The first line of your story can determine, within seconds, if a reader wants to explore what you have to offer. If it’s intriguing, it can set the hook for the beginning of the book. Finding readership is a lot like fishing. You have to bait your hook with something tasty or the readers will likely swim right by.
Here are some great examples of books with famous first lines.
“It was a bright cold day in April, and the clocks were striking thirteen.” ⸺ George Orwell, “1984” (1949)
“Whether I shall turn out to be the hero of my own life, or whether that station will be held by anyone else, there pages must show.” ⸺ Charles Dickens, “David Copperfield (1850)
“It was a wrong number that started it, the telephone ringing three times in the dead of night, and the voice of the other end asking for someone he was not.” ⸺ Paul Auster, “City of Glass” (1985)
“They shoot the white girl first. ⸺ Toni Morrison, “Paradise” (1998)
“There was a boy called Eustace Clarence Scrubb, and he almost deserved it.” ⸺ Edith Wharton, “Ethan Frome (1911)
“I was born twice: first, as a baby girl, on a remarkably smogless Detroit day in January 1960; and then again, as a teenage boy, in an emergency room near Petoskey, Michigan, in August 1974. ⸺ Jeffrey Eugenides, “Middlesex” (2002)
“What if this young woman, who writes such bad poems, in competition with her husband, whose poems are equally bad, should stretch her remarkably long and well-made legs out before you, so that her skirt slips up to the tops of her stockings? ⸺ Gilbert Sorrentino, “Imaginative Qualities for Actual Things.” (1971)
“It was the best of times, it was the worst of times, it was the age of wisdom, it was the age of foolishness, it was the epoch of belief, it was the epoch of incredulity, it was the season of Light, it was the season of Darkness, it was the spring of hope, it was the winter of despair.” ⸺ Charles Dickens, “A tale of Two Cities” (1859)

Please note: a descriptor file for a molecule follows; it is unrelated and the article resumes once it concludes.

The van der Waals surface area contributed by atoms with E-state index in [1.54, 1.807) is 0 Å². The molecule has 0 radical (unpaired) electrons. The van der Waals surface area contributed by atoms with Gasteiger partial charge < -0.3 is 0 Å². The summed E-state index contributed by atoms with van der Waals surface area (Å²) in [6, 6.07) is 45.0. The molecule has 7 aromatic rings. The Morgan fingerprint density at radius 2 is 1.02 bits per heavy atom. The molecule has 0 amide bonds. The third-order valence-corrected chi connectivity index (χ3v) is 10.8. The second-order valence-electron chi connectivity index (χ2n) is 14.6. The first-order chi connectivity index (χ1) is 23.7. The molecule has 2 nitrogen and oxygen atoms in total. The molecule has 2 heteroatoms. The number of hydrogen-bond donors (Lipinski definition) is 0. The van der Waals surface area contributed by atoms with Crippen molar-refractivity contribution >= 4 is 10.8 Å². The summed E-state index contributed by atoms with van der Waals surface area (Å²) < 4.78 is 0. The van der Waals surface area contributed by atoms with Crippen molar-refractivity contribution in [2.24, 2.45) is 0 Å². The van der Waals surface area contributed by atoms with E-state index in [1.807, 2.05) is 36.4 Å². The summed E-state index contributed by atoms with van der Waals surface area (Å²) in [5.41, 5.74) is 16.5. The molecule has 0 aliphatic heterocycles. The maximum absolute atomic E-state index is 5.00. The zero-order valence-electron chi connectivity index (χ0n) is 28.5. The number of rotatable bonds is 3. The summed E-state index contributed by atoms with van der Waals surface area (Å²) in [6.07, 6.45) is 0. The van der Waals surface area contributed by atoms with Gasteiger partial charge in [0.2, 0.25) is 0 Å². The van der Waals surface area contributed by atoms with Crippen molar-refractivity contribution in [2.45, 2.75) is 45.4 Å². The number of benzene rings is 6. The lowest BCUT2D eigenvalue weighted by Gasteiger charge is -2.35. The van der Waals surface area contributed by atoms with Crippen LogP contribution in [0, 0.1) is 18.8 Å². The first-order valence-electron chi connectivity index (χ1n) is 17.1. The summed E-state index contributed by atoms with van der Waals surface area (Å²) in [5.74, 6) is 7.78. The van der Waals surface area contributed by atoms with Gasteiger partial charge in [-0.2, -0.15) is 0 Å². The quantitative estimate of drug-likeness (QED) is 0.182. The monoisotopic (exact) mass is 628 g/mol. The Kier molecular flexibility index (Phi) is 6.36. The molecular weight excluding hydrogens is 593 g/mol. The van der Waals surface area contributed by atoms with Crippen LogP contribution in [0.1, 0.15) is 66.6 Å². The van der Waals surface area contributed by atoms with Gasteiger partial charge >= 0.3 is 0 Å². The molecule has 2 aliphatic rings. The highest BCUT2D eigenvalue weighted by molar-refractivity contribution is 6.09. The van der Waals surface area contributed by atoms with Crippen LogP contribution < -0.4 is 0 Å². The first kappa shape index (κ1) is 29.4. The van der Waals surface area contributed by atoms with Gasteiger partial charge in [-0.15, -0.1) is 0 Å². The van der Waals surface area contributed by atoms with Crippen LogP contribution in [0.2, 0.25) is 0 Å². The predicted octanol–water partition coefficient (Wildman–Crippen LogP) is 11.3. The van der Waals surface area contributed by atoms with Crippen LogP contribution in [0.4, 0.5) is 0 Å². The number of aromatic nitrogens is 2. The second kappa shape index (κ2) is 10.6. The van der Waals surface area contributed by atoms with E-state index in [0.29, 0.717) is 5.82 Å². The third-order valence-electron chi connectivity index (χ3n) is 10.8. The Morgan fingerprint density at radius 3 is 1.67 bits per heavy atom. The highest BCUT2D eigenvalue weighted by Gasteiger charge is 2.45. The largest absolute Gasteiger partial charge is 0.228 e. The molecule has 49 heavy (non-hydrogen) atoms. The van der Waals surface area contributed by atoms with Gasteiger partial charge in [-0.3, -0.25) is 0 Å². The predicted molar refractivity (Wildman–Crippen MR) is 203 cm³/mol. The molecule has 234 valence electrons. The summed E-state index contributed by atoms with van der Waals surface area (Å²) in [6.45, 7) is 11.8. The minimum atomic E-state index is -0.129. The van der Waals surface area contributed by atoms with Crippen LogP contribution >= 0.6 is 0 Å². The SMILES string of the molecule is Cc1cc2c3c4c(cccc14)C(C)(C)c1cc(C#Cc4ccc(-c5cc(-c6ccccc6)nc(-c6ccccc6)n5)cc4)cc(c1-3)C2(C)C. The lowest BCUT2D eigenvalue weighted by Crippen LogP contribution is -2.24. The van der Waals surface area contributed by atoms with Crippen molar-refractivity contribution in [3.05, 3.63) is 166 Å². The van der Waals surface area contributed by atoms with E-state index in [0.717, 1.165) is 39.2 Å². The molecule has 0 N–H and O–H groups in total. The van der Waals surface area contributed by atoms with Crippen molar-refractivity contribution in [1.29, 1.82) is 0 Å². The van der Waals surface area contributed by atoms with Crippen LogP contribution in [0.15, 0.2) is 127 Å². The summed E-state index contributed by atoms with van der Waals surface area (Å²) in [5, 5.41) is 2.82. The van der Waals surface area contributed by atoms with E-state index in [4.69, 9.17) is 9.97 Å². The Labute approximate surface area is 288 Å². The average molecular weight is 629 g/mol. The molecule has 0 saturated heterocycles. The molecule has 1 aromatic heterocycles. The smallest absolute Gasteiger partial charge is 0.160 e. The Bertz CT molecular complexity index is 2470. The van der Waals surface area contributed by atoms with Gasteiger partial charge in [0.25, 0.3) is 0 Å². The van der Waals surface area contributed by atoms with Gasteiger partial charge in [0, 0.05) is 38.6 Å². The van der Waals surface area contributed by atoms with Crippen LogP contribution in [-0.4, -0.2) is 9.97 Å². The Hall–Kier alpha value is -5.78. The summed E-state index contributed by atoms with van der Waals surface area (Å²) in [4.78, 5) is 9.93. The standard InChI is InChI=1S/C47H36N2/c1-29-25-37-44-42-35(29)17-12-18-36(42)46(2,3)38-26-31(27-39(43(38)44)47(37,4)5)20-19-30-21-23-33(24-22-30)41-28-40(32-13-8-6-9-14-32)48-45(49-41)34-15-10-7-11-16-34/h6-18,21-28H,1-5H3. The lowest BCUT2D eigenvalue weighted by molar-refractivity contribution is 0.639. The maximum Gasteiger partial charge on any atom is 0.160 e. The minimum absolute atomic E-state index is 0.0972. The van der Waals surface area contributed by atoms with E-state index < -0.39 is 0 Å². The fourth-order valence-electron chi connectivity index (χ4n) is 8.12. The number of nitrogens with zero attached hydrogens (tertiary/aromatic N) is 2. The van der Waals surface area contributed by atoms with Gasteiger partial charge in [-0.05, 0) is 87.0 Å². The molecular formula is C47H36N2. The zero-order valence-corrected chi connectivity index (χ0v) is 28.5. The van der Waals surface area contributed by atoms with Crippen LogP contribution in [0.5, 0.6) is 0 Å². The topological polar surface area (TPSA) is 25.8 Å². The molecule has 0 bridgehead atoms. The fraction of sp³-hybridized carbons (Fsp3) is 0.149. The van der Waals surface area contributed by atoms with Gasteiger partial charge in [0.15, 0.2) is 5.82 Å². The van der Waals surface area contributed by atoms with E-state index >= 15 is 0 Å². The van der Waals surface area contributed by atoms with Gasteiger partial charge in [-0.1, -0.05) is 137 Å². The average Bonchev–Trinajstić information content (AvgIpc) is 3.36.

“Mr and Mrs Dursley, of number four Privet Drive, were proud to say that they were perfectly normal, thank you very much.” ⸺ J. K Rowling, “Harry Potter and the Philosopher’s Stone” (1997)
Of the things that drive men to sea, the most common disaster, I’ve come to learn, is women. ⸺ Charles Johnson, “Middle Passage” (1990)
“He was born with a gift of laughter and a sense that the world was mad.” ⸺ Raphael Sabatini, “Scaramouche” (1921)
All these first lines have one thing in common. They entice the reader to read the second line. If your book’s first line is unremarkable the likelihood of someone reading it is greatly diminished. Think about this when you set down to start a new book or even a short story. Spending time to create a memorable first line can be a truly worthwhile endeavor.
Something I like to do when I an doodling around, not ready to write for want of sleep or ambition, is to create first lines of stories I may someday write. I read one of those stories that came out of this exercise at one of our meetings. The line was: “John Price has a bullet in his heart.” This story began as a first line exercise and eventually turned into a novella that I will soon self publish.
I hear so many writers say they don’t know what to write or can’t come up with a good story idea. Creating first lines can give your creative story farm some much needed fertilizer from which to grow new and interesting tales.